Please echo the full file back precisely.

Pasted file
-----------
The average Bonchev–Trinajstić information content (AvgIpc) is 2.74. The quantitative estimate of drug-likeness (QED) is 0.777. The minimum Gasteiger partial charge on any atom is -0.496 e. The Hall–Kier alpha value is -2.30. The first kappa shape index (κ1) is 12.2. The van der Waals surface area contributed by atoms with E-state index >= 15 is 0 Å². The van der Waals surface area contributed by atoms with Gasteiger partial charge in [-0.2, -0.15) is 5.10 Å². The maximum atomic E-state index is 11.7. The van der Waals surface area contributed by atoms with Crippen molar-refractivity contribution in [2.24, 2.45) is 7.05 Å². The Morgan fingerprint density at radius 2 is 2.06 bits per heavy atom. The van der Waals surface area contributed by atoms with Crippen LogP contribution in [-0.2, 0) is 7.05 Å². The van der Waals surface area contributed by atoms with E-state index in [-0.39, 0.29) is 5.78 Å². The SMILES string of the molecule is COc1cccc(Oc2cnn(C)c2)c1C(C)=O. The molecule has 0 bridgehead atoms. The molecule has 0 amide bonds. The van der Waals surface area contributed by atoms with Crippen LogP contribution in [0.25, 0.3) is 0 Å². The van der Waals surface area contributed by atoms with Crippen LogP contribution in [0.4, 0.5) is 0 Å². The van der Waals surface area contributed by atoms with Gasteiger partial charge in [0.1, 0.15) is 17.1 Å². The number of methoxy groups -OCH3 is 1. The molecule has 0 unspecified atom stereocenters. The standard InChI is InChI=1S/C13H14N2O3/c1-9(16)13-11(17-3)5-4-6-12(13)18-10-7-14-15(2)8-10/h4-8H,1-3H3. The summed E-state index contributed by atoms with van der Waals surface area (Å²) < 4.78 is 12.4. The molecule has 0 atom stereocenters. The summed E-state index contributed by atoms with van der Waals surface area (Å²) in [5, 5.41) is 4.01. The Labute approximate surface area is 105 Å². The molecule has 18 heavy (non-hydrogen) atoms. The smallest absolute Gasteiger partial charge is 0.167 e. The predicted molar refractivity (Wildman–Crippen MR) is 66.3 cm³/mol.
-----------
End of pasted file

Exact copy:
The average Bonchev–Trinajstić information content (AvgIpc) is 2.74. The quantitative estimate of drug-likeness (QED) is 0.777. The minimum Gasteiger partial charge on any atom is -0.496 e. The Hall–Kier alpha value is -2.30. The first kappa shape index (κ1) is 12.2. The van der Waals surface area contributed by atoms with E-state index >= 15 is 0 Å². The van der Waals surface area contributed by atoms with Gasteiger partial charge in [-0.2, -0.15) is 5.10 Å². The maximum atomic E-state index is 11.7. The van der Waals surface area contributed by atoms with Crippen molar-refractivity contribution in [2.24, 2.45) is 7.05 Å². The Morgan fingerprint density at radius 2 is 2.06 bits per heavy atom. The van der Waals surface area contributed by atoms with Crippen LogP contribution in [-0.2, 0) is 7.05 Å². The van der Waals surface area contributed by atoms with E-state index in [-0.39, 0.29) is 5.78 Å². The SMILES string of the molecule is COc1cccc(Oc2cnn(C)c2)c1C(C)=O. The molecule has 0 bridgehead atoms. The molecule has 0 amide bonds. The van der Waals surface area contributed by atoms with Crippen LogP contribution in [0.25, 0.3) is 0 Å². The van der Waals surface area contributed by atoms with Crippen LogP contribution in [0.4, 0.5) is 0 Å². The van der Waals surface area contributed by atoms with Gasteiger partial charge in [0.1, 0.15) is 17.1 Å². The number of methoxy groups -OCH3 is 1. The molecule has 0 unspecified atom stereocenters. The standard InChI is InChI=1S/C13H14N2O3/c1-9(16)13-11(17-3)5-4-6-12(13)18-10-7-14-15(2)8-10/h4-8H,1-3H3. The summed E-state index contributed by atoms with van der Waals surface area (Å²) < 4.78 is 12.4. The molecule has 0 atom stereocenters. The summed E-state index contributed by atoms with van der Waals surface area (Å²) in [5, 5.41) is 4.01. The Labute approximate surface area is 105 Å². The molecule has 18 heavy (non-hydrogen) atoms. The smallest absolute Gasteiger partial charge is 0.167 e. The predicted molar refractivity (Wildman–Crippen MR) is 66.3 cm³/mol.